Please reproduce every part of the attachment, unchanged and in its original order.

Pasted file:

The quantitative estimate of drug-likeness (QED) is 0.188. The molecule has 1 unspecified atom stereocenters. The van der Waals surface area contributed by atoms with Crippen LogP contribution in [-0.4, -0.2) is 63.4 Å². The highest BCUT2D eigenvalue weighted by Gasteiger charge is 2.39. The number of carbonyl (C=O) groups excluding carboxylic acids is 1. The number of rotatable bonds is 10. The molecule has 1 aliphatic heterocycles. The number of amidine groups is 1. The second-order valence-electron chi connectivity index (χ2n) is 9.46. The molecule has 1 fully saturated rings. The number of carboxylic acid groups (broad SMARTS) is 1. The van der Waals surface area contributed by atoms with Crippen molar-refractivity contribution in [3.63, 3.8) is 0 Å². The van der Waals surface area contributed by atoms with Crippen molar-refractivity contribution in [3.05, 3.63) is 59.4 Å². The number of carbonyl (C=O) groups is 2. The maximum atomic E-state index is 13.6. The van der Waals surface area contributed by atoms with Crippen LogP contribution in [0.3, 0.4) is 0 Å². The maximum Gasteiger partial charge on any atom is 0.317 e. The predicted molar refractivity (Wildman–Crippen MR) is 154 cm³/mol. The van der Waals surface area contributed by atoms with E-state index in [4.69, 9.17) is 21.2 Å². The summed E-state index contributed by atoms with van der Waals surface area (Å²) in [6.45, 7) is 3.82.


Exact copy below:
The quantitative estimate of drug-likeness (QED) is 0.188. The molecule has 1 unspecified atom stereocenters. The van der Waals surface area contributed by atoms with Crippen LogP contribution in [-0.4, -0.2) is 63.4 Å². The highest BCUT2D eigenvalue weighted by Gasteiger charge is 2.39. The number of carbonyl (C=O) groups excluding carboxylic acids is 1. The number of rotatable bonds is 10. The molecule has 1 aliphatic heterocycles. The number of amidine groups is 1. The second-order valence-electron chi connectivity index (χ2n) is 9.46. The molecule has 1 fully saturated rings. The number of carboxylic acid groups (broad SMARTS) is 1. The van der Waals surface area contributed by atoms with Crippen molar-refractivity contribution in [3.63, 3.8) is 0 Å². The van der Waals surface area contributed by atoms with Crippen molar-refractivity contribution in [3.05, 3.63) is 59.4 Å². The number of carbonyl (C=O) groups is 2. The maximum atomic E-state index is 13.6. The van der Waals surface area contributed by atoms with Crippen LogP contribution in [0.3, 0.4) is 0 Å². The maximum Gasteiger partial charge on any atom is 0.317 e. The predicted molar refractivity (Wildman–Crippen MR) is 154 cm³/mol. The van der Waals surface area contributed by atoms with E-state index in [4.69, 9.17) is 21.2 Å². The summed E-state index contributed by atoms with van der Waals surface area (Å²) in [6.45, 7) is 3.82.